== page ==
State Senator Hugh T. Farley (R, C, I - Schenectady) announced that he and his colleagues in the New York State Senate passed on June 20th the "Streets" legislation which would help make roadways safer for all who use them. The bill (S.5411A) requires state, county, and local transportation agencies to consider roadway design features that increase the safety of pedestrians, bicyclists, and motorists.
Complete Streets design principles are roadway design features that accommodate and facilitate safe travel by pedestrians, bicyclists, and motorists of all ages and abilities. These features include sidewalks, paved shoulders suitable for use by bicyclists, bicycle lanes, "the road" signage, crosswalks, pedestrian control signalization, bus pull outs, curb cuts, raised crosswalks, ramps, and traffic calming measures designed to allow pedestrian and motor traffic to easily coexist.
A Federal Highway Administration safety review found that streets designed with these features improve safety for all users, such as enabling pedestrians to cross busy roads in two stages, improving bicycle safety and reducing left-turning motorist crashes to zero.
According to the National Highway Traffic Safety Administration (NHTSA), over 300 pedestrians were killed on New York’s roadways in 2009 -- more than 45 other states. Twenty-six percent of all traffic fatalities in New York State in 2009 involved pedestrians, which is more than double the national average.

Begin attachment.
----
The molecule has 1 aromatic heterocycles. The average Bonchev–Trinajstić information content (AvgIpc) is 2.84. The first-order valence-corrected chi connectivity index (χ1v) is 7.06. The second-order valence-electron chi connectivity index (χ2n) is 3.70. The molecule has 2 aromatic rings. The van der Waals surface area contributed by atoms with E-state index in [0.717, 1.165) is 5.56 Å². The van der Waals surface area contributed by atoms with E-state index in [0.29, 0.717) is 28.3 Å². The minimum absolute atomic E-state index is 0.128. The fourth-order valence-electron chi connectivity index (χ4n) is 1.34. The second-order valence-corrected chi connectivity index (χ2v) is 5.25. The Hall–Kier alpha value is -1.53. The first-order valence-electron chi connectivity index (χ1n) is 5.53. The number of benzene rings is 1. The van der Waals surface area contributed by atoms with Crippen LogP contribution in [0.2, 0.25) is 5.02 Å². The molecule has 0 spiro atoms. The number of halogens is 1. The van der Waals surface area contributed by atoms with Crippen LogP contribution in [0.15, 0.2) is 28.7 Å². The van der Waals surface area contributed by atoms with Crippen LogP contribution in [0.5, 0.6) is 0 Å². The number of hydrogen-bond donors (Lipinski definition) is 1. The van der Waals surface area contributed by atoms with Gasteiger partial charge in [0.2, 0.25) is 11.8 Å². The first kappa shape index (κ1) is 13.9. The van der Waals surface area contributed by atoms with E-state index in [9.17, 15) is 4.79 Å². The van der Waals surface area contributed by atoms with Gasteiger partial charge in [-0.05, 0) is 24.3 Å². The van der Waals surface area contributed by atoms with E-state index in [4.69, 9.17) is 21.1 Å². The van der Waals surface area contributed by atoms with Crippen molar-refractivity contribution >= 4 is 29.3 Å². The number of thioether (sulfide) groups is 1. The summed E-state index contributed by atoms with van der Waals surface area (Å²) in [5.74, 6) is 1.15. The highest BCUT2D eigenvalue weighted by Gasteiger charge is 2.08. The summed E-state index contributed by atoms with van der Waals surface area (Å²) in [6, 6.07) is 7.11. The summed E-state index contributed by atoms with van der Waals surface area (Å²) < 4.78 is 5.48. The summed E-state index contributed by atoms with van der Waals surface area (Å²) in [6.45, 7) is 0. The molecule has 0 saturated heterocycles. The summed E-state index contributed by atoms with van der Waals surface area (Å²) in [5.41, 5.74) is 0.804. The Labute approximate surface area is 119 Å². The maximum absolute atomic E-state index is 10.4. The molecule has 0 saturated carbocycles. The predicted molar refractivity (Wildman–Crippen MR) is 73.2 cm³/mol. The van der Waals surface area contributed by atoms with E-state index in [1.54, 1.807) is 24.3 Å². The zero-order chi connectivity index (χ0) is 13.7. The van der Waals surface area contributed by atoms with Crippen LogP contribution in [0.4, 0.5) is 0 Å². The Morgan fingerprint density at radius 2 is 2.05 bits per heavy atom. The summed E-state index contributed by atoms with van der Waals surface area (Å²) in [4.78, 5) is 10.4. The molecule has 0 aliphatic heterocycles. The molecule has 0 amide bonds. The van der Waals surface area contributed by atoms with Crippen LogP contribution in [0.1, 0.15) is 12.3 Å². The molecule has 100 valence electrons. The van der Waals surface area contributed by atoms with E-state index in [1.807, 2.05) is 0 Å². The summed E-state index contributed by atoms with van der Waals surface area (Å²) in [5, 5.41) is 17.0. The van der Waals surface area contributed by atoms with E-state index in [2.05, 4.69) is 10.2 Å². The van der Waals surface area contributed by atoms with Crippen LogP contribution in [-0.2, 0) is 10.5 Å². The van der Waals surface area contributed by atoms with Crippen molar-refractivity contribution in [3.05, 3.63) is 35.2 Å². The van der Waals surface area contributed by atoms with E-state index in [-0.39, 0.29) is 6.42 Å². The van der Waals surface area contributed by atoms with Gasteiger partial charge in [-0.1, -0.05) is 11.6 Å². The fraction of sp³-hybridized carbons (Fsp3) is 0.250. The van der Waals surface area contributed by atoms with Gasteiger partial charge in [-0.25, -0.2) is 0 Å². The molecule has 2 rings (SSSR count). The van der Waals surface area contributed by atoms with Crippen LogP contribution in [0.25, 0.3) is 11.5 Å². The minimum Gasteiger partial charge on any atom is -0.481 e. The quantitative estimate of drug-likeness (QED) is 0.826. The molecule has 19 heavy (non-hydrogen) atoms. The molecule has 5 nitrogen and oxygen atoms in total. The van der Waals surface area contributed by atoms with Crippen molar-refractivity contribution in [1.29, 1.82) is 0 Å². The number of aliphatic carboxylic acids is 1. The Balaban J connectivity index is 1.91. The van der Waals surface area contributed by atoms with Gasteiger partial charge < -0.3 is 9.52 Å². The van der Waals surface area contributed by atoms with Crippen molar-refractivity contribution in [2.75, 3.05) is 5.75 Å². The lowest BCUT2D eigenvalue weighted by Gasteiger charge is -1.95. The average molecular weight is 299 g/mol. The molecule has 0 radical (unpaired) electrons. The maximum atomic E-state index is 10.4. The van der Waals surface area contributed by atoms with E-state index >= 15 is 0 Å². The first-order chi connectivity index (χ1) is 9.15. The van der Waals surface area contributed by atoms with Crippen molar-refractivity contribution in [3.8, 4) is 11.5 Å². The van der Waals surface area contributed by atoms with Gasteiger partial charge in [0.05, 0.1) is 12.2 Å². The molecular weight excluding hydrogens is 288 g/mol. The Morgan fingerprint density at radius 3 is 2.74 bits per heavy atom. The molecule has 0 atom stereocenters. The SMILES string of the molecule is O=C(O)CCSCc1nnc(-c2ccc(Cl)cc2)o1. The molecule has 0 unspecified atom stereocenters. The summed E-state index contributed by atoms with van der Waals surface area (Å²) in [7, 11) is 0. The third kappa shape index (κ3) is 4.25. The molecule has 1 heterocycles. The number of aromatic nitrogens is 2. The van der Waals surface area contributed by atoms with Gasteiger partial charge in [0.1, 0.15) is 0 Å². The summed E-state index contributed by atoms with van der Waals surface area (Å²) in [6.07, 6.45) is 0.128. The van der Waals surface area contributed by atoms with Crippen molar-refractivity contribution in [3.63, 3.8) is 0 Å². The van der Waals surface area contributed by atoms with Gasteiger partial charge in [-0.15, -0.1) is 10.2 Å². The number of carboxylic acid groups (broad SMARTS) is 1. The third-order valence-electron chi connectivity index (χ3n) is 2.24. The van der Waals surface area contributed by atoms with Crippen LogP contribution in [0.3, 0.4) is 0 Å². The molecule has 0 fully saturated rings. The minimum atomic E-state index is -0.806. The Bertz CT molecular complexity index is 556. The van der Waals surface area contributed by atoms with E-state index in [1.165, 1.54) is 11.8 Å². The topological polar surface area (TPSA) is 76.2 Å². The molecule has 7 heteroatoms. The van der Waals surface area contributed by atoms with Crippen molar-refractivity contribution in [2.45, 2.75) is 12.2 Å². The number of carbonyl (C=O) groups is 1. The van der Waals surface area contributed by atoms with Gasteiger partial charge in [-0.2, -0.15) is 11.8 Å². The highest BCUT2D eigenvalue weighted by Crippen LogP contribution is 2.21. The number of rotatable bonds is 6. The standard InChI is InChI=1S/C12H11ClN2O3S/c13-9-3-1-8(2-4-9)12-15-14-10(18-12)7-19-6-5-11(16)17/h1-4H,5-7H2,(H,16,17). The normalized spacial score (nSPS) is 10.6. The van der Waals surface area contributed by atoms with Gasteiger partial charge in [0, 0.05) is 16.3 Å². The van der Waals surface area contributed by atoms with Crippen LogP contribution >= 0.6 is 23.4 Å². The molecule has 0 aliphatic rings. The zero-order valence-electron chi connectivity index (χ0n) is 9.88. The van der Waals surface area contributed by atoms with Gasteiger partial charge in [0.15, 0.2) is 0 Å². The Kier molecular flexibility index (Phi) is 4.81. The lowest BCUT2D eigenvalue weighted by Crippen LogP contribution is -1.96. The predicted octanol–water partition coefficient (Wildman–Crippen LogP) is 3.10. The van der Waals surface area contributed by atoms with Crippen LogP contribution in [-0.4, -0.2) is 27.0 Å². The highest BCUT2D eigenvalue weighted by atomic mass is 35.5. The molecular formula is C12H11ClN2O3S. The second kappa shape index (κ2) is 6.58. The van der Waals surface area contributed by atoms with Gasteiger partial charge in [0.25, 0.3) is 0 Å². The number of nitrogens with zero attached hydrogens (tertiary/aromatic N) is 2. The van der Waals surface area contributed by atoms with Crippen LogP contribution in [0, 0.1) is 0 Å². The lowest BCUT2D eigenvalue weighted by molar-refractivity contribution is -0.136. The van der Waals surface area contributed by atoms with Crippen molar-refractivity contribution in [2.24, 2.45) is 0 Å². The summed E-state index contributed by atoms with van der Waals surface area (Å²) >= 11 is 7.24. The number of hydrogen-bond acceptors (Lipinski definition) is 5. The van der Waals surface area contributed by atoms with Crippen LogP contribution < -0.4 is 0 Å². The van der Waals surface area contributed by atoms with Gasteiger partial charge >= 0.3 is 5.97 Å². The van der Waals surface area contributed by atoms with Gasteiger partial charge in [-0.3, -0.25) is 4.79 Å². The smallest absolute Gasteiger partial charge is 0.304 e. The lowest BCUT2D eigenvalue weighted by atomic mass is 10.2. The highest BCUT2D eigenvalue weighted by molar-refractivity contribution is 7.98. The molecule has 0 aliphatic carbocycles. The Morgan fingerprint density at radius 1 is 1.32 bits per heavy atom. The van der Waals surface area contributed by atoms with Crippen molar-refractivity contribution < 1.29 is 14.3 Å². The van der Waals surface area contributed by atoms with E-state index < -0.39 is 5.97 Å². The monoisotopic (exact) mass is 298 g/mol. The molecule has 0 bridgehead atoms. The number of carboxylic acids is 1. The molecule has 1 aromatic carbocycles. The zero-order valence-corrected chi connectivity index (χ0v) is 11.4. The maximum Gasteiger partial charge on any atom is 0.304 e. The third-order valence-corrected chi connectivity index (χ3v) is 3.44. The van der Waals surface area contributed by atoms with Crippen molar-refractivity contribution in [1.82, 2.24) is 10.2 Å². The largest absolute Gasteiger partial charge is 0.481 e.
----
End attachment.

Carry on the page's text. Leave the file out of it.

The legislation would require all state, county, and local transportation agencies to consider Complete Streets design principles on all projects which receive both federal and state funding. The legislation was developed in consultation with all interested parties, including the New York State Department of Transportation, the Governor, the Assembly, county and town highway superintendents, and advocacy groups.
The legislation is also supported by a number of organizations, including AARP, Tri-State Transportation Campaign, the New York State Association of Town Superintendents of Highways, the New York State County Highway Superintendents Association, the Business and Labor Coalition of New York, and the New York Academy of Medicine.
The legislation has been sent to the Assembly.